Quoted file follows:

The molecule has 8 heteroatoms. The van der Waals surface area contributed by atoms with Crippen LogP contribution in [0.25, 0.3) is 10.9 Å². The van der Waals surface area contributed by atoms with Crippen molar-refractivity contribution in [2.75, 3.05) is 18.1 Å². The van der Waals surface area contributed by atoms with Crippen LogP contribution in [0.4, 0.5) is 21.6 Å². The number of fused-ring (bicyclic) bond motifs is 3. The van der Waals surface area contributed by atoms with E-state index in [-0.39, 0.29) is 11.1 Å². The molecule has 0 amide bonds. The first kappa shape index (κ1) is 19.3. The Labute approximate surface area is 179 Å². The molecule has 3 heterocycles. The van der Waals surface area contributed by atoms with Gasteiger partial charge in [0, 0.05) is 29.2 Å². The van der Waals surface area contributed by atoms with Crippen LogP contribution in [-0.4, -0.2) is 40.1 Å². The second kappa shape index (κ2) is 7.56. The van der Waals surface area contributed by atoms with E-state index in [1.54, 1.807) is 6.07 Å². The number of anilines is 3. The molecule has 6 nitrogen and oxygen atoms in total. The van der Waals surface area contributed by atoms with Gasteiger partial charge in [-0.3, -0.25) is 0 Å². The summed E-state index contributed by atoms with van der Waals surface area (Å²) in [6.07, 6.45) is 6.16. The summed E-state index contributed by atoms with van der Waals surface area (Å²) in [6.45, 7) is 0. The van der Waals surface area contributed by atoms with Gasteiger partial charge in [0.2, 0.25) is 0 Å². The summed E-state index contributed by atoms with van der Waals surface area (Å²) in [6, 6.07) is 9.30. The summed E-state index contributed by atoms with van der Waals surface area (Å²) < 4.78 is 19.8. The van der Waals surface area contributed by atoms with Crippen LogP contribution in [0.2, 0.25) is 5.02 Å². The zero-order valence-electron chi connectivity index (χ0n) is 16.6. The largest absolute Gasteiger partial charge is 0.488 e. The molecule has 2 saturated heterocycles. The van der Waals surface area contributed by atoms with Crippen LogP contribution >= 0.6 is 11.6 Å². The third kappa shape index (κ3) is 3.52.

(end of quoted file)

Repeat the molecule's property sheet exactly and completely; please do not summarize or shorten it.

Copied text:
The molecule has 8 heteroatoms. The van der Waals surface area contributed by atoms with Crippen LogP contribution in [0.25, 0.3) is 10.9 Å². The van der Waals surface area contributed by atoms with Crippen molar-refractivity contribution in [2.75, 3.05) is 18.1 Å². The van der Waals surface area contributed by atoms with Crippen LogP contribution in [0.4, 0.5) is 21.6 Å². The number of fused-ring (bicyclic) bond motifs is 3. The van der Waals surface area contributed by atoms with E-state index in [-0.39, 0.29) is 11.1 Å². The molecule has 0 amide bonds. The first kappa shape index (κ1) is 19.3. The Labute approximate surface area is 179 Å². The molecule has 3 heterocycles. The van der Waals surface area contributed by atoms with Gasteiger partial charge in [0, 0.05) is 29.2 Å². The van der Waals surface area contributed by atoms with Crippen LogP contribution in [-0.4, -0.2) is 40.1 Å². The second kappa shape index (κ2) is 7.56. The van der Waals surface area contributed by atoms with E-state index in [1.54, 1.807) is 6.07 Å². The number of anilines is 3. The molecule has 6 nitrogen and oxygen atoms in total. The van der Waals surface area contributed by atoms with Gasteiger partial charge in [-0.3, -0.25) is 0 Å². The summed E-state index contributed by atoms with van der Waals surface area (Å²) in [6.07, 6.45) is 6.16. The summed E-state index contributed by atoms with van der Waals surface area (Å²) in [6.45, 7) is 0. The van der Waals surface area contributed by atoms with Gasteiger partial charge in [0.2, 0.25) is 0 Å². The summed E-state index contributed by atoms with van der Waals surface area (Å²) in [6, 6.07) is 9.30. The summed E-state index contributed by atoms with van der Waals surface area (Å²) < 4.78 is 19.8. The van der Waals surface area contributed by atoms with Crippen LogP contribution in [0.2, 0.25) is 5.02 Å². The zero-order valence-electron chi connectivity index (χ0n) is 16.6. The largest absolute Gasteiger partial charge is 0.488 e. The molecule has 2 saturated heterocycles. The van der Waals surface area contributed by atoms with Crippen LogP contribution >= 0.6 is 11.6 Å². The third kappa shape index (κ3) is 3.52.